Tending to our marriage

The summer vacation began with anticipation. Mom and dad were coming to visit. 

After a spring full of conferences and speaking engagements, music school, driving everyone with a busy schedule, wrapping up home projects, and planning our summer events, it felt like we never took a break to breath. Conrad gets pretty bad headaches most days. His shallow breathing, from stress, or the spring allergies, makes it that he feels whole and not in pain only in the mountains, away from cars and crowds of people. 

It is hard to believe but we haven’t stopped chasing projects for more than a day this past year. Sitting side by side to read in silence is a luxury we haven’t experienced in too long.

We’ve been frugal with our time and money, when it came to doing something just for fun, just for us. But l recently started to doubt life (as it is) had value and purpose. I had lost the joy and perspective. I start to understand why people consider divorce, for no apparent good reason.

Conrad is a good man, we have two wonderful daughters, but what is the point of it all? …the seed of doubt is sown. In every weary heart. But do we let it take root?

We’ve had a few conversations lately. More regularly as of late. I say my peace with detachment because I’m losing heart and hope. Instead of getting worked up with Jaclyn for her stubbornness or disobedience, I say my peace and I remove myself from the situation.

There have been more and more bedtimes when I didn’t hold their proverbial hands, and Conrad brushed their teeth and read them stories. Not only they all survived but they didn’t think much about the changes. When I feel I’m scraping off the bottom of my barrel for the last ounce of energy, and it’s all the same to them all, I decide to start replenishing more, so I don’t throw it all out the window with worse outcomes for me and them. 

Ivy cried every night leading up to our drive to the mountains, pleading that we change the plan, that we don’t leave her with the grandparents. But at stake it was more than my whim. Evidently she was so distraught because we never did this: Go away for the weekend without them, just for us and for rest.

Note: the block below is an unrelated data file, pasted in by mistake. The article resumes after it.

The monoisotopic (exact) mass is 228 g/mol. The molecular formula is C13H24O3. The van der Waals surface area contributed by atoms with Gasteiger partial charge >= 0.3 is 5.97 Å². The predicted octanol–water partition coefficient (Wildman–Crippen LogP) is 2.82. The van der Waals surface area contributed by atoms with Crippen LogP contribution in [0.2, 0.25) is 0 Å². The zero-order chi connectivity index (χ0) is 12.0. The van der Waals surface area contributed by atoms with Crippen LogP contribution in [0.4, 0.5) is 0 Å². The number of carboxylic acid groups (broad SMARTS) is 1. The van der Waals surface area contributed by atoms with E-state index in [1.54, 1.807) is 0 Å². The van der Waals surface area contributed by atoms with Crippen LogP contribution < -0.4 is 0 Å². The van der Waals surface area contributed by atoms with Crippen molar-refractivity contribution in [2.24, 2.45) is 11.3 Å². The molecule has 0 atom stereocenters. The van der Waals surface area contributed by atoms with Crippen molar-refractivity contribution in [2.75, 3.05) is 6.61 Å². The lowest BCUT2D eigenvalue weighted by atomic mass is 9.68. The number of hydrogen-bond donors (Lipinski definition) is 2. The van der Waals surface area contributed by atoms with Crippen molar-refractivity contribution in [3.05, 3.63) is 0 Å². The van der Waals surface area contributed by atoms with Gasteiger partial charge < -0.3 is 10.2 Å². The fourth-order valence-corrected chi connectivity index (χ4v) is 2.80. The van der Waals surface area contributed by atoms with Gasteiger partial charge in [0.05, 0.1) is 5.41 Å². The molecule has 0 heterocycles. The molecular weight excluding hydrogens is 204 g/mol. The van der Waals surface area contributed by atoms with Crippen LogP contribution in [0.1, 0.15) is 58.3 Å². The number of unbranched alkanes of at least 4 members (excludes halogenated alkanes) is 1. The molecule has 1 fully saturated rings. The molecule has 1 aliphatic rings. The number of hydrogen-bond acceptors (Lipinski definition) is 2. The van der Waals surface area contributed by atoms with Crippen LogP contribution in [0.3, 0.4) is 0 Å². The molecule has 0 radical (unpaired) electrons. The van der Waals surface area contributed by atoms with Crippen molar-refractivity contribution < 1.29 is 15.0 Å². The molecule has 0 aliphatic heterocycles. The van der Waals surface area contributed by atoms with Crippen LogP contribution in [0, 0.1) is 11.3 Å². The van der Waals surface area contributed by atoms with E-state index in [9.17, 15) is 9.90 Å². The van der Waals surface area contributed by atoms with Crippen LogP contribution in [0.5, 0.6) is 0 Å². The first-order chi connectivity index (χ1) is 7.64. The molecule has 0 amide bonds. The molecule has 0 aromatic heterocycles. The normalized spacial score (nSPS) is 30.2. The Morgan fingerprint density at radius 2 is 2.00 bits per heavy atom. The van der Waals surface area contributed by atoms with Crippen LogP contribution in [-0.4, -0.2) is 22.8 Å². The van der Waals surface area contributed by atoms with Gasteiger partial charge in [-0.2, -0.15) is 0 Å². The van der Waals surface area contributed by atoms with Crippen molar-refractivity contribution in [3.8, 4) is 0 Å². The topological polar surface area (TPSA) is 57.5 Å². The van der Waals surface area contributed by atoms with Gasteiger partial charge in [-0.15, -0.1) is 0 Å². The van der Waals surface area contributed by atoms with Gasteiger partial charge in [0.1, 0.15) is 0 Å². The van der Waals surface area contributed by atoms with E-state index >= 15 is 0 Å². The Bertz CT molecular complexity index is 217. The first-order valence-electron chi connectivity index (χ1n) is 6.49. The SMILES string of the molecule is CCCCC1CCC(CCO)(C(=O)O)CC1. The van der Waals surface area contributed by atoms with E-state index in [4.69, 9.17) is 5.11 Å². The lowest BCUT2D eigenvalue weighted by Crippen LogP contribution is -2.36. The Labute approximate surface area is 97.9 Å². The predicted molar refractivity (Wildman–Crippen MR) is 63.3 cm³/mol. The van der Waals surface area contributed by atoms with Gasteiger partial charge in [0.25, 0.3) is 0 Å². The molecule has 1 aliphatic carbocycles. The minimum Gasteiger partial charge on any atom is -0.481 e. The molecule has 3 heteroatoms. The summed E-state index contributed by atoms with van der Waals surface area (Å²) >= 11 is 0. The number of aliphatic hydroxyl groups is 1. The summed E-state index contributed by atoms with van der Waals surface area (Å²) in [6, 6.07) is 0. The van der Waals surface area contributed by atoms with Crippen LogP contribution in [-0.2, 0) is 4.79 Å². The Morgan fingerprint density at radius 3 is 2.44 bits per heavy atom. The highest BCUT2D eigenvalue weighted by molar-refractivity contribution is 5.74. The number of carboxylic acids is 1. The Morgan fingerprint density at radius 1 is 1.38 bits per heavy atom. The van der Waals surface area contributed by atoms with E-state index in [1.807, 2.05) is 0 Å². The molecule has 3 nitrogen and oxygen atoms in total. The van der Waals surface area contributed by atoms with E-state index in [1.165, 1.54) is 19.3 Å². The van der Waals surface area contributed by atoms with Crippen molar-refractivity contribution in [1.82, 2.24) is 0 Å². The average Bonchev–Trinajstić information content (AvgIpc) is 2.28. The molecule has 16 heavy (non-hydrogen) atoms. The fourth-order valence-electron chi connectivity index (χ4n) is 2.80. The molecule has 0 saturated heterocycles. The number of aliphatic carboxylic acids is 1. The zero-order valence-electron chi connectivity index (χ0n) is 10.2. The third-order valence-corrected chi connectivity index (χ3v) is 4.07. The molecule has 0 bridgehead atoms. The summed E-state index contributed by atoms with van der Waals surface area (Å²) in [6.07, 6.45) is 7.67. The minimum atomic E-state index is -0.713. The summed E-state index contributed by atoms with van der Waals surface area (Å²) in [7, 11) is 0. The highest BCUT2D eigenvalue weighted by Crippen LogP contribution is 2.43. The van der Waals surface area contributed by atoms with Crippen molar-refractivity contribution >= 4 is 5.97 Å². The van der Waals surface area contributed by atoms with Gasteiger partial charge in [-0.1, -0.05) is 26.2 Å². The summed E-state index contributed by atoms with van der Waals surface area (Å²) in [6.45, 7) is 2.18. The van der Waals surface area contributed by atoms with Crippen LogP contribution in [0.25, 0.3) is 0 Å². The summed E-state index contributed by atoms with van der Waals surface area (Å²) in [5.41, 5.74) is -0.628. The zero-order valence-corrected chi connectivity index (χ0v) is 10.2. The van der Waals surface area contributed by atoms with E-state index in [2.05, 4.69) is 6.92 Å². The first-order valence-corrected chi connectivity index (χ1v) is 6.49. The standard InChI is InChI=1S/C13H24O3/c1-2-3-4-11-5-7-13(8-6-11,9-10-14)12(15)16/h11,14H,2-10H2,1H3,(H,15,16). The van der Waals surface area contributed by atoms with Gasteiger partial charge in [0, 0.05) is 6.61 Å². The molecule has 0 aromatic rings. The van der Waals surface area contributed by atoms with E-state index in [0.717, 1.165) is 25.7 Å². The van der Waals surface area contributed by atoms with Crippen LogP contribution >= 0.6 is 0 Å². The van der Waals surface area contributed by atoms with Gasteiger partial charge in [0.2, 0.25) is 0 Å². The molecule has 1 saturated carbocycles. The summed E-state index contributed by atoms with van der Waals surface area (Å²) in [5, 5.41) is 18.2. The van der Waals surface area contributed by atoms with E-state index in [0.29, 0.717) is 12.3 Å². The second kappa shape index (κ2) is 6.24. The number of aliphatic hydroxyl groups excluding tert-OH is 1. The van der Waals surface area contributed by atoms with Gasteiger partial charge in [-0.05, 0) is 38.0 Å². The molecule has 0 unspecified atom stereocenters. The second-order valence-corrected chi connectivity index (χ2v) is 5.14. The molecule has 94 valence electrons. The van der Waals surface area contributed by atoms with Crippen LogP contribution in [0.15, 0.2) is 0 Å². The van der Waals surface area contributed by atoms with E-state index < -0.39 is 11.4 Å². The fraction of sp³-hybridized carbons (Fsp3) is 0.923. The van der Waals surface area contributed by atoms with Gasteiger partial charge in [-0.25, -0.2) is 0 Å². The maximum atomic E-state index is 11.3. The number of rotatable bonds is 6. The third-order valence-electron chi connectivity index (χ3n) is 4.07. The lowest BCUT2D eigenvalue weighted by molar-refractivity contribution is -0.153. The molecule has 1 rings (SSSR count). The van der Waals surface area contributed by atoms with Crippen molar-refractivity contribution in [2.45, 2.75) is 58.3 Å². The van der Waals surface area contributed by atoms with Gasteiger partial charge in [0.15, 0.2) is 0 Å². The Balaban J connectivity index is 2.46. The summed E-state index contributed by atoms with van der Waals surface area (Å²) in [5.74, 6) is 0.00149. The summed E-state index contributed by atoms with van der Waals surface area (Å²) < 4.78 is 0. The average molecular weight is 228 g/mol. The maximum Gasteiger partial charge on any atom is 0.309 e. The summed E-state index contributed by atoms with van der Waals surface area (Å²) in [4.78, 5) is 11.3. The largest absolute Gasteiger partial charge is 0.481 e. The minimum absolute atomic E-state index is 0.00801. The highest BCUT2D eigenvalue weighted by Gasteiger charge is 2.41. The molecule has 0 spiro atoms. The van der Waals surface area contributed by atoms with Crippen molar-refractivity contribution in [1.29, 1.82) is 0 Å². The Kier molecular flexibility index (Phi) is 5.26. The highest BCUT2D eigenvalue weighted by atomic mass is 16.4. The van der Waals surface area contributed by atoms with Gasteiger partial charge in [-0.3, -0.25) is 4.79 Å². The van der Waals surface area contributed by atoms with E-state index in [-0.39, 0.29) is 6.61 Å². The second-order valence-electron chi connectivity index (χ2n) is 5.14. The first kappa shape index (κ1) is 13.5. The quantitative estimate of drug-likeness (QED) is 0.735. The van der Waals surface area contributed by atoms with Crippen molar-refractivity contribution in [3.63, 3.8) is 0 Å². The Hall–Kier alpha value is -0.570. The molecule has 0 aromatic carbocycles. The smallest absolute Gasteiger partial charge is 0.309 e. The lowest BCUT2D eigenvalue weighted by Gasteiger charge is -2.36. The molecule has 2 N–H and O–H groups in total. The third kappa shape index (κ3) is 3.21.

We explained, we assured, we held her as she cried, we set a limit, we negotiated, and we stood firm on the decision. We needed this, and unbeknownst to them, they needed time away from us too, in the safe and loving company of their grandparents. 

We spent a night in Piatra, and we left for two nights in Lacu rosu. We hiked in silence, we joked, we talked, we ate without worrying about anybody else’s appetite. We read undisturbed. I could feel the fog in my head settle. Kids around make us tense. It’s been two months of summer vacation already. They had a rich time, but we live our lives according to their rhythm. I can see the light at the end of the tunnel as they grow up so fast, and need us a little less each season.

I still worry about what will surface in time. Old wound, hurts, fears, things I don’t even anticipate. Two nights ago, as I was crushed by sorrow and worry, for Jackie’s health and hurts, every time my brain would wake up I would pray for her, entrusting her to God. Slowly I let go of this burden and placed her in God’s care. She was There, His all along, but I needed to let her go. “I entrust her to You” my mind would say silently. And so it was. 

Then we came up into the mountains and climbed dangerous peaks, and saw the world from above. We pushed our limits, our muscles ache. But we feel alive and encouraged. I am committed to not let a few years pass till we do this again. If we want our marriage to thrive, our girls to grow up in a healthy home, our souls to seek God in joy and gratitude, taking care of our selves, taking time to breath, to think, to read, to pray, to rest, to exercise, to meditate … it will not happen on its own. We ought to creatively pursue this. And ask for help. And accept help. 

Do not spoil what you have by desiring what you have not; remember that what you now have was once among the things you only hoped for. — EPICURUS